The popularity of the Cleveland Mercury in addition to its inexpensive operation prompted NYC to add two more trains to the Mercury family. Introduced in 1939, the Chicago Mercury ran between Chicago and Detroit in four hours and 45 minutes with two stops in Kalamazoo and Jackson, Michigan. Introduced in 1941, the Cincinnati Mercury ran between Cincinnati and Detroit in six and a half hours with stops in Dayton, Springfield, Bellafontaine, Ohio, and Toledo. Additionally, the James Whitcomb Riley, also introduced in 1941 with essentially the same design as the Mercury trains but consisting exclusively of passenger coaches, ran between Cincinnati and Chicago in five hours and 15 minutes.
Cashing in on the innovative design, NYC advertised the Mercury as “the train of tomorrow.” They set out not only to streamline the outer shell of the locomotives and the cars, but apply the same style to every aspect of the train. This was no small feat considering the train set consisted of nine specialized cars.
The first car consisted of a baggage compartment, smoking compartment and coach seats for 40 passengers. It was followed by another coach seating 48 that included another smoking compartment. The third car had 18 seats but was primarily devoted to the on-board kitchen. Attached to the kitchen was a dining car, elaborately and comfortably decorated with capacity for 56. Two full coaches followed, both seating 56 as well.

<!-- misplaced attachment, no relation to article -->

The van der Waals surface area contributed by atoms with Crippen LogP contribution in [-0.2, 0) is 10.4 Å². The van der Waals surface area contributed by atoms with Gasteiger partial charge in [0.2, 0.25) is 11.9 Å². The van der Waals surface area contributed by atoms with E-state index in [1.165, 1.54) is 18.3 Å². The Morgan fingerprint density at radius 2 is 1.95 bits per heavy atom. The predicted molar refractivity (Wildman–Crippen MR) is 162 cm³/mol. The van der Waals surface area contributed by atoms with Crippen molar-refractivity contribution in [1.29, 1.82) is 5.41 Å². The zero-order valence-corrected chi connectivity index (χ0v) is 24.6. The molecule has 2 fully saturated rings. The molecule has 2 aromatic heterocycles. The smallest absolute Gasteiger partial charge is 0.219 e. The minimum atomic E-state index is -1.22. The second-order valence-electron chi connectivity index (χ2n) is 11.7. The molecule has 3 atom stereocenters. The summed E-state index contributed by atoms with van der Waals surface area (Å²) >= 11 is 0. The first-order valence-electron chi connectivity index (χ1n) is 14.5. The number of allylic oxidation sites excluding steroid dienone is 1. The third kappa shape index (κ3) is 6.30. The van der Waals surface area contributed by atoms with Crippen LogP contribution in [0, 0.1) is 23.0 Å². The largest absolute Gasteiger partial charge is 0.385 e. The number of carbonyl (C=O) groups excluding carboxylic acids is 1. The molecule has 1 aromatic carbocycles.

After that came the lounge, which had a full bar, and then the parlor car, divided into three sections including a private meeting room for six people. The last car was perhaps the most impressive and innovative. Rounded like the rest of the streamlined train, it was an observation car where passengers could look out on the passing landscape thanks to lowered four-foot tall windows and central seating that faced them. There was also a mounted speedometer showing the real-time velocity of the train.
Dreyfuss’s goal with the interior was to match the streamlined ideal by creating a train that didn’t feel so linear and monotonous. To do this, he broke up seating and compartments by changing the orientation of the seats and dividing cars into multiple sections. More significantly, he added round vestibules between the cars with rubber flooring and carpeting to reduce vibrations and give the illusion of just another room on the train.
The exterior was just as futuristic—at least for the time. The streamlined bathtub cowl covered most of the locomotive’s machinery and pipes. However, it was cut away to show the wheels which were illuminated by three 50-Watt and two 15-Watt lamps underneath the cowl that made the moving train especially striking at night.